Restoring Grub: When All Else Fails, Reinstall

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Restoring Grub: When All Else Fails, Reinstall

When you've tried every trick in the book to fix Grub but to no avail, you might be left feeling at a dead end. However, there is still one option you can resort to: reinstalling Grub. Follow the steps outlined below to execute this process successfully.

Step 1: Identify your System Type and Partition Scheme

Are you Using UEFI or BIOS?

To determine if your system employs UEFI or BIOS, execute the following command in a live environment:

ls /sys/firmware/efi/efivars

If this command returns a list of files, your system is using UEFI. If it returns an error or the directory does not exist, your system likely operates on BIOS.

Are you Using GPT or MBR?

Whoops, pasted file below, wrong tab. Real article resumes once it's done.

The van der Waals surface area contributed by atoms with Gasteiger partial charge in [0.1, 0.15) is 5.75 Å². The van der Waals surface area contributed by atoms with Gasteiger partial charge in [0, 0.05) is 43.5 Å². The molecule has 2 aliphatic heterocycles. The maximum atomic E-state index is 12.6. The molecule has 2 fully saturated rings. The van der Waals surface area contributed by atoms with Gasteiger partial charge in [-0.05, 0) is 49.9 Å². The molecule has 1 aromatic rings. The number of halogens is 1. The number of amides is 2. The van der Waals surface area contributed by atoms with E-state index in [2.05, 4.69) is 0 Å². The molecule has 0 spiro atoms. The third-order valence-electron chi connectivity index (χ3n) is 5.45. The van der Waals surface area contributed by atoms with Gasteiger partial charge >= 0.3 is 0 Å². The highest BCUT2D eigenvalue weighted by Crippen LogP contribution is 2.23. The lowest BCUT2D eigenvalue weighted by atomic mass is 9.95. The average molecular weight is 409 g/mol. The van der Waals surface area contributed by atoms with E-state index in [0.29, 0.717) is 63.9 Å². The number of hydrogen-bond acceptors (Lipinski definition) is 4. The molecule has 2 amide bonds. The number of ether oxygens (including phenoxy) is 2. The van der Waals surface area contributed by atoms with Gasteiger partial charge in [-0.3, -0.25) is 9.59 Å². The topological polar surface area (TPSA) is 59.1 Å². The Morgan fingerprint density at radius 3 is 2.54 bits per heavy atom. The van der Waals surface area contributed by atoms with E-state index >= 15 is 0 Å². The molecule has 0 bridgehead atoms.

To identify the partition scheme utilized on the /dev/sda disk, for example, run this command:

sudo fdisk -l /dev/sda

Look for a line in the command's output that contains "Disklabel type". The value following this text indicates the partition scheme in use. If it is "gpt", your disk is using the GPT partition scheme. If it is "dos", your disk is using the MBR partition scheme (also known as the DOS partition scheme).

Step 2: Scenario: Your System Uses UEFI and Grub

In this case, you need to run the following command:

grub-install --target=x86_64-efi --efi-directory=/boot/efi --bootloader-id=GRUB

Note: –efi-directory refers to the EFI partition mounted under /boot/efi. If your EFI partition is also your boot partition, you need to execute –efi-directory=/boot instead.